Mug-at-a-Time Head to Head: Bodum Chambord vs. Aerobie Aeropress

Bodum Chambord vs Aerobie Aeropress - Let the Plunging Begin

In my 25 years of coffee drinking, nothing beats the Aerobie Aeropress for making an 8 oz or smaller Americano-style cup of coffee. But, I drink two 12 oz mugs of coffee each day. The Aeropress can be used to brew spectacularly good 12 oz mugs of coffee. I have used it to brew my coffee for some two years now. But, the method is tedious, clumsy and sometimes messy.

This lead me to seek out alternative one-at-a-time brewing methods (details here). After more than a full month of perfecting my Bodum Chambord brewing technique, including two weeks with a nylon fine sediment filterscreen from sweet maria’s (details here), I decided it was time to give my new found Bodum-brewing prowess the ultimate test – a head to head competition against the Aeropress.

[August 1, 2008 Update: I posted my results here on the coffee geek forum. The inventor of the Aeropress, Alan Adler, suggested I up my Aerobie Aeropress bean dosage from 2 scoops to 3.5, pass only about 4 to 5 ounces of water through the press, then top the mug up with hot water. The resulting mug was simply one of the best mugs of coffee I ever had. Details and pictures are in that thread starting here. The downside is that almost doubling the beans is a very expensive proposition. Something I can’t afford to do every day. But it does result in one easy to brew, spectacular mug of coffee.]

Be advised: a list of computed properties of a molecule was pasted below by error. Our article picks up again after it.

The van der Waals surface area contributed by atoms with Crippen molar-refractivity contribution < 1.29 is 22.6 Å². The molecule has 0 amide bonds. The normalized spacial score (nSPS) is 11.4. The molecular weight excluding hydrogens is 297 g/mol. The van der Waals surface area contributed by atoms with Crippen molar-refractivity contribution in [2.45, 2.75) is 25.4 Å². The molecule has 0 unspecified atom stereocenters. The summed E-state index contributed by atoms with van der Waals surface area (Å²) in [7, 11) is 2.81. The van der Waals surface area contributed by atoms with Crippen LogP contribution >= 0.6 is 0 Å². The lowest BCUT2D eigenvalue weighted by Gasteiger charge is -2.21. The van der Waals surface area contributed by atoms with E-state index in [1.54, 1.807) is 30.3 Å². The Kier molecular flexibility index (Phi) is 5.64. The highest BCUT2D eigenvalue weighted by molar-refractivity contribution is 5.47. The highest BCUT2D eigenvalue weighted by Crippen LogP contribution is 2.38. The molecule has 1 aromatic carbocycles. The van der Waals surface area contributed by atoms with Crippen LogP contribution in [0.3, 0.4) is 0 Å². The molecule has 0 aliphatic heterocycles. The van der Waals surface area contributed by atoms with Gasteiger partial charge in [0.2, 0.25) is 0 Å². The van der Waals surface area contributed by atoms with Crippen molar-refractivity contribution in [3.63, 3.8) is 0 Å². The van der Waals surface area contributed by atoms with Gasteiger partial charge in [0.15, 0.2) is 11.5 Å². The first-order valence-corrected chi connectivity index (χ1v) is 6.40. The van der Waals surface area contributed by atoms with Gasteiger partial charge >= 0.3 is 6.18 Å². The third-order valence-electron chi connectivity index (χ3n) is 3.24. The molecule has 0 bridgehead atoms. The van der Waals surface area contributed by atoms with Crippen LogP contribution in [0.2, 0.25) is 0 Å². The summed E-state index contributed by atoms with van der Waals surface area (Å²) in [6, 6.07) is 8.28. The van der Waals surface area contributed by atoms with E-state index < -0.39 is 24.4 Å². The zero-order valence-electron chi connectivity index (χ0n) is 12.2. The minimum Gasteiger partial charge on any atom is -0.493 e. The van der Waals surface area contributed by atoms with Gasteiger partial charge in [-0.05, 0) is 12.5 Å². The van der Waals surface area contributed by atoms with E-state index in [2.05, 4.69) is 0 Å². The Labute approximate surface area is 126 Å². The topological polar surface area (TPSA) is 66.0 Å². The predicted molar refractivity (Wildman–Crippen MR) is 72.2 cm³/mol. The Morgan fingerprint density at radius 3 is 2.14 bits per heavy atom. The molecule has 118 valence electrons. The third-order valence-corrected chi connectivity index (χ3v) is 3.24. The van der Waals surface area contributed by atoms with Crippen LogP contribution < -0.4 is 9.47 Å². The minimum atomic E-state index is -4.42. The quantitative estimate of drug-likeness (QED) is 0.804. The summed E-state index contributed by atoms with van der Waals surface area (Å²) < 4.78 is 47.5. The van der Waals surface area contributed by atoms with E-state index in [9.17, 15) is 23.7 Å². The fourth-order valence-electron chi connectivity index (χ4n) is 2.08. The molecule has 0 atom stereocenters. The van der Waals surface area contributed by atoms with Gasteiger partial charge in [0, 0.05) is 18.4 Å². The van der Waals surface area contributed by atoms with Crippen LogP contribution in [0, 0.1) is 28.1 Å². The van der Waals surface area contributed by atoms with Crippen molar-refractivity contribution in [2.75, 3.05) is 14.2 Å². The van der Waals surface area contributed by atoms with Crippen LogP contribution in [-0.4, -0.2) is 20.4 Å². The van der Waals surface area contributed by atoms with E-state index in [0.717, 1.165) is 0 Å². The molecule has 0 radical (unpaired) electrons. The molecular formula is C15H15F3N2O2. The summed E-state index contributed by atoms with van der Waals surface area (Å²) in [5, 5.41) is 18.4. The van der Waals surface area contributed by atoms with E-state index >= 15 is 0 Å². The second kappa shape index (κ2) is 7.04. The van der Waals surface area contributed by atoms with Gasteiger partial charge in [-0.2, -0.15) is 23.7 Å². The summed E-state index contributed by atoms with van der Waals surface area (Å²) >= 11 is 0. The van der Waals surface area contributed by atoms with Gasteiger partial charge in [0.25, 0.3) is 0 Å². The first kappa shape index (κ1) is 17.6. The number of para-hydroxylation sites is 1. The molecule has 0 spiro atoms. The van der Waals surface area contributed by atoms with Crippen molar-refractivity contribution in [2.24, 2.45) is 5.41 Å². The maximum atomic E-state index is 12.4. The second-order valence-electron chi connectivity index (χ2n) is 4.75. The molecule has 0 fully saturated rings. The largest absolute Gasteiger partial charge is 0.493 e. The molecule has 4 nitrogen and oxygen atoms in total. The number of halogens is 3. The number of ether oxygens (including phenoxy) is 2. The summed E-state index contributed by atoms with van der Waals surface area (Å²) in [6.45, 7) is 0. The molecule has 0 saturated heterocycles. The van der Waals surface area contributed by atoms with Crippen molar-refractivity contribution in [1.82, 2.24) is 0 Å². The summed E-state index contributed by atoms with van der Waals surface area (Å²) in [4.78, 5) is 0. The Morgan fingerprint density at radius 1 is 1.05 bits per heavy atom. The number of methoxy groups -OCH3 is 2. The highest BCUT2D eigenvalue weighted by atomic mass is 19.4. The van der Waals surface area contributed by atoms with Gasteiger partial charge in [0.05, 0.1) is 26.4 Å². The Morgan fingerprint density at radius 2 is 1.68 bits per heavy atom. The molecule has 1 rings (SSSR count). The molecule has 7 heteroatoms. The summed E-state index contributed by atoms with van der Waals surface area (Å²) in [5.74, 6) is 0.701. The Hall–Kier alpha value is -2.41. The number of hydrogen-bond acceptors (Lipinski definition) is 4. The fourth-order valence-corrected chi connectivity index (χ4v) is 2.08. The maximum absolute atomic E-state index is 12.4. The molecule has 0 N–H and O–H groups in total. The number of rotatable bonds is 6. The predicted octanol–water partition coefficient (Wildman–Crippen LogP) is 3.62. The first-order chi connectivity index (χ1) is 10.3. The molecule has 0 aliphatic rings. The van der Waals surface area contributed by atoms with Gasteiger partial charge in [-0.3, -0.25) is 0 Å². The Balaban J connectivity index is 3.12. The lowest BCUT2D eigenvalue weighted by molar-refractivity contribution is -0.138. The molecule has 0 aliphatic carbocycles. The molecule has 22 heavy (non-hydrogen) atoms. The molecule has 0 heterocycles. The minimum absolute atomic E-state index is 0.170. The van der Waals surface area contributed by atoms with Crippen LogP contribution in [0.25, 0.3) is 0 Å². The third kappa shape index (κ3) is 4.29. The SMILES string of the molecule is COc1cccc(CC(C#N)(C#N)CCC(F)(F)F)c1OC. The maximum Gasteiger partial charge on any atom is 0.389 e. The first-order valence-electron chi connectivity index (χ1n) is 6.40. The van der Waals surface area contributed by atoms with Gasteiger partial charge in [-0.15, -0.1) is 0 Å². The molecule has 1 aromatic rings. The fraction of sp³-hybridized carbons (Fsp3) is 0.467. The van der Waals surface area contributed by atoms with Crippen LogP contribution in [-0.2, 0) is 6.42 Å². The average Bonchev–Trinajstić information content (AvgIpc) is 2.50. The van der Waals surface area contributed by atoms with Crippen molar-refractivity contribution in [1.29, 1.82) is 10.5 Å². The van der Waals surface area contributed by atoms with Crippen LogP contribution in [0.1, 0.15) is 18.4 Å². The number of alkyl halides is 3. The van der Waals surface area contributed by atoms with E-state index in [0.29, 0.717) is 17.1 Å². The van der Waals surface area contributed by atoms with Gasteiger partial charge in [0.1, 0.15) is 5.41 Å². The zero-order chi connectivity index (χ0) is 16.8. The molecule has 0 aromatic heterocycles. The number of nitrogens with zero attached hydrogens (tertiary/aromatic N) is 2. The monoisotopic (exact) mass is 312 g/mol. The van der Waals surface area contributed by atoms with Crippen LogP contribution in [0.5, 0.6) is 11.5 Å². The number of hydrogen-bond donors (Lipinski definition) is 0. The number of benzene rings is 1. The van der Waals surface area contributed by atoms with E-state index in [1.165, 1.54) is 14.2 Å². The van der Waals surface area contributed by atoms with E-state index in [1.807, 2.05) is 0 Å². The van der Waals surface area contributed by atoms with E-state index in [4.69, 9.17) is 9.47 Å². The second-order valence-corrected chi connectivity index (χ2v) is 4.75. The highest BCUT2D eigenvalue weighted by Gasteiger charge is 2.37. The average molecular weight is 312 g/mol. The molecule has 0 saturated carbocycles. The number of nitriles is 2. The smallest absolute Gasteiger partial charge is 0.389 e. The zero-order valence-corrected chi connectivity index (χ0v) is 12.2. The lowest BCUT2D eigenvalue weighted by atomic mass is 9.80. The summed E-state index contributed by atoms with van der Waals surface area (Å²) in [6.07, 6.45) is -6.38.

The Playing Field

  • Peets Arabian Mocha Sanani Identically measured (20 g – two Aerobie scoops), freshly roasted, freshly ground Peets Arabian Mocha Sanani beans (my favourite).
  • Identically filtered water, boiled to the same temperature at the same time in the same pot.
  • Identical steep times.
  • Identical Peets mugs for tasting. 🙂
  • Identically measured creme (30 ml – 2 Tbsp).
  • All utensils, mugs and equipment freshly run through the dishwasher.

Day 1 – Test 1

For the first test I used the identical grind level , 7 out of 8 (a fine grind), on my KitchenAid Pro Line grinder.

Bodum Chambord vs Aerobie Aeropress - Test 1 - Black Coffee   Bodum Chambord vs Aerobie Aeropress - Test 1 - Creamed Coffee

While the fuzzy picture (click for larger view) of the resulting black coffee doesn’t quite capture it, the Chambord coffee (on the left) was visibly cloudier than the Aeropress coffee (notice the thicker edge). You can also see that the Chambord coffee with creme is slightly darker.